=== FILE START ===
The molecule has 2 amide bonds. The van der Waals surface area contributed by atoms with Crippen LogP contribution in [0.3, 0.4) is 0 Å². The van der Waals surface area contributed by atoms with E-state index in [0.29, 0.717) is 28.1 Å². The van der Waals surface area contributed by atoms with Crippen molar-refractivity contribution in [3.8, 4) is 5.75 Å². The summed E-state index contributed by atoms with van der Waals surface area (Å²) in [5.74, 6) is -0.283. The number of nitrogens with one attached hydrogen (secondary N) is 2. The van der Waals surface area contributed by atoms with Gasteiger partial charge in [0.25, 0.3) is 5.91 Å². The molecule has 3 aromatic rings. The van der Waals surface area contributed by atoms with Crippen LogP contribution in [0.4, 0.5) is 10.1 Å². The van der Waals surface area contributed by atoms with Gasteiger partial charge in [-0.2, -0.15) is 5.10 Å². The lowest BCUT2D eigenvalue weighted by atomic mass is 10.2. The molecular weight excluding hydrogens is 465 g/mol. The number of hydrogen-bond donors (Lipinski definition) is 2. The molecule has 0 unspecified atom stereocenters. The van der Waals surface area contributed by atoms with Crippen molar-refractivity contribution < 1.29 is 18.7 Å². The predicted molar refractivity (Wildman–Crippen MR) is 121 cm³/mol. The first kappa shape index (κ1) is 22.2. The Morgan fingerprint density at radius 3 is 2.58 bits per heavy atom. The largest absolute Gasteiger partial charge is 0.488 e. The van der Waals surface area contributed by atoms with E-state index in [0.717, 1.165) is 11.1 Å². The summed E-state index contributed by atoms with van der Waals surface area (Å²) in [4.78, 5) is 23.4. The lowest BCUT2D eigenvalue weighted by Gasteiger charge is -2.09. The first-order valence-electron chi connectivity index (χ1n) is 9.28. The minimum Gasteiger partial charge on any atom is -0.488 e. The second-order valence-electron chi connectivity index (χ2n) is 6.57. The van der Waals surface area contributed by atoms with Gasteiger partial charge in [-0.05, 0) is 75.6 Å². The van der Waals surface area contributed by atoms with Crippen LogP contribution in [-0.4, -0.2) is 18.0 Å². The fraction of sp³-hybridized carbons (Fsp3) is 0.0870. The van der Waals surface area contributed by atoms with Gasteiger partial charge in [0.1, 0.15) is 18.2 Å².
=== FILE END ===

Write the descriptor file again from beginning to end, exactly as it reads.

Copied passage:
The molecule has 2 amide bonds. The van der Waals surface area contributed by atoms with Crippen LogP contribution in [0.3, 0.4) is 0 Å². The van der Waals surface area contributed by atoms with E-state index in [0.29, 0.717) is 28.1 Å². The van der Waals surface area contributed by atoms with Crippen molar-refractivity contribution in [3.8, 4) is 5.75 Å². The summed E-state index contributed by atoms with van der Waals surface area (Å²) in [5.74, 6) is -0.283. The number of nitrogens with one attached hydrogen (secondary N) is 2. The van der Waals surface area contributed by atoms with Gasteiger partial charge in [0.25, 0.3) is 5.91 Å². The molecule has 3 aromatic rings. The van der Waals surface area contributed by atoms with Crippen LogP contribution in [0.4, 0.5) is 10.1 Å². The van der Waals surface area contributed by atoms with Gasteiger partial charge in [-0.2, -0.15) is 5.10 Å². The lowest BCUT2D eigenvalue weighted by atomic mass is 10.2. The molecular weight excluding hydrogens is 465 g/mol. The number of hydrogen-bond donors (Lipinski definition) is 2. The molecule has 0 unspecified atom stereocenters. The van der Waals surface area contributed by atoms with Crippen molar-refractivity contribution < 1.29 is 18.7 Å². The predicted molar refractivity (Wildman–Crippen MR) is 121 cm³/mol. The first kappa shape index (κ1) is 22.2. The Morgan fingerprint density at radius 3 is 2.58 bits per heavy atom. The largest absolute Gasteiger partial charge is 0.488 e. The van der Waals surface area contributed by atoms with E-state index in [0.717, 1.165) is 11.1 Å². The summed E-state index contributed by atoms with van der Waals surface area (Å²) in [4.78, 5) is 23.4. The lowest BCUT2D eigenvalue weighted by Gasteiger charge is -2.09. The first-order valence-electron chi connectivity index (χ1n) is 9.28. The minimum Gasteiger partial charge on any atom is -0.488 e. The second-order valence-electron chi connectivity index (χ2n) is 6.57. The van der Waals surface area contributed by atoms with Gasteiger partial charge in [-0.05, 0) is 75.6 Å². The van der Waals surface area contributed by atoms with Crippen LogP contribution in [-0.4, -0.2) is 18.0 Å². The fraction of sp³-hybridized carbons (Fsp3) is 0.0870. The van der Waals surface area contributed by atoms with Gasteiger partial charge in [0.1, 0.15) is 18.2 Å².